We will stand in front of the judge and promise to take good care of our boy for the rest of his life.

So, as you drift off to sleep tonight, know that good things will be happening in Ethiopia while you snooze.

And say a little prayer for that letter if you think about it.

Monday, March 7, 2011

I'm in love with a short, chubby guy with curly black hair

When we walked into the baby room, I was afraid I wouldn't recognize him.

I shouldn't have worried.

I saw him the second I rounded the corner - peeking up over the top of his crib fussing. I bee-lined for him, stepping over two little butterballs playing on the floor.

I immediately swooped up my boy and I think I shocked the pants off of him because he stopped crying.

We studied each other's faces for a few minutes - I cried and then he cried. I handed him to Mark and there were more tears and more curiosity.

The room was very crowded - there are nine babies who call it home plus three or four caregivers who spend every day there. We squished down onto the floor with the boy and played with all of the babies. Some wanted to crawl all over us, while others wanted to look at us and cry. Our boy just sat there and stared. The photos we have been receiving in updates do not betray him. He. Is. Very. Serious.

Thanks to a stuffed panda and Mark's ability to make it fly, we did get a few laughs out of him after about 45 minutes. He gave us big open mouthed grins as the panda flew in to attack his neck and he rejected the panda when we placed it in his lap - we think he was disappointed that it wasn't flying. It's like he was saying, "Well, what good is it if it is just sitting there."

The hour went fast, but it wasn't too hard to leave him. Sad, yes, but not hard. He has good care, a good routine, he is eating well, and is surrounded by people who love him. It actually felt very comfortable to leave him there.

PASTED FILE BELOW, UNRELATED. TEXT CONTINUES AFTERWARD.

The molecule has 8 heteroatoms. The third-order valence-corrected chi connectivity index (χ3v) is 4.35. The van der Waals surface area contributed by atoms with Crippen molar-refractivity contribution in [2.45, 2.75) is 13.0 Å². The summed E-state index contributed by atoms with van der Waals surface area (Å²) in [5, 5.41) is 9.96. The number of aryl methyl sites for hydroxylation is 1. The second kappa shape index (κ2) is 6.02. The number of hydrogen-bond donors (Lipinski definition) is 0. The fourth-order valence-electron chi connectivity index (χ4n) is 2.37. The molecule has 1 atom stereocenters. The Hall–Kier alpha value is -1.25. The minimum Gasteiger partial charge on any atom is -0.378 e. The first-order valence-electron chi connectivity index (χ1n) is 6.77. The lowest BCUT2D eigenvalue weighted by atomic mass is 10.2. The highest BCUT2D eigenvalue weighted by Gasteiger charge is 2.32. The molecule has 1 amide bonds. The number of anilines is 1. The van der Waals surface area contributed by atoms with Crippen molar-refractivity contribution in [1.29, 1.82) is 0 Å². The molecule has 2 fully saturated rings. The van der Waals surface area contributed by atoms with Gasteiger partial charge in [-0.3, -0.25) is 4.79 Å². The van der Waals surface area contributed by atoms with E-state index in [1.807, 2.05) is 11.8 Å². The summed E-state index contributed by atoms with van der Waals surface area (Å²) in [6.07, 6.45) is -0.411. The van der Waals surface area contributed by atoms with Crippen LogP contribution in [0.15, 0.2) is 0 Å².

We'll spend another hour with him today (Tuesday) and then see him again on Friday.

In the meantime, we're drinking coffee and eating sugar cane and getting to know the seven other adoptive families who have joined us here.

It's been a wonderful two days.

Sunday, March 6, 2011

While you are sleeping

Tonight, while you are sleeping, we will be meeting our boy
and kissing his cheeks,
and counting his toes,
and measuring his eyelashes, because I swear they are six inches long.

If all goes as planned, he should be in our arms at about midnight Colorado time.

So, all you mamas who are up in the middle of the night "playing" with your little ones, know that you'll have me for company tonight. :)


We landed at 8:00am and hit the ground running.

I love it here.
I feel very safe
and welcome
and happy
and we might never come home.
I'm kidding.


Friday, March 4, 2011

Three Hundred Thirty Seven

A little funny for you

All of the travel planning and packing and dreaming about my boy has been a little distracting.

In fact, I may or may not have unloaded an entire dishwasher of dirty dishes into my cupboard on Wednesday.

And the other day, I definitely stepped into the shower with my underwear on.

I can't wait to have my brain back.

Three Hundred Thirty Six

Three Hundred Thirty Five

Thursday, March 3, 2011

So, wait, you mean you're not bringing the baby home?!?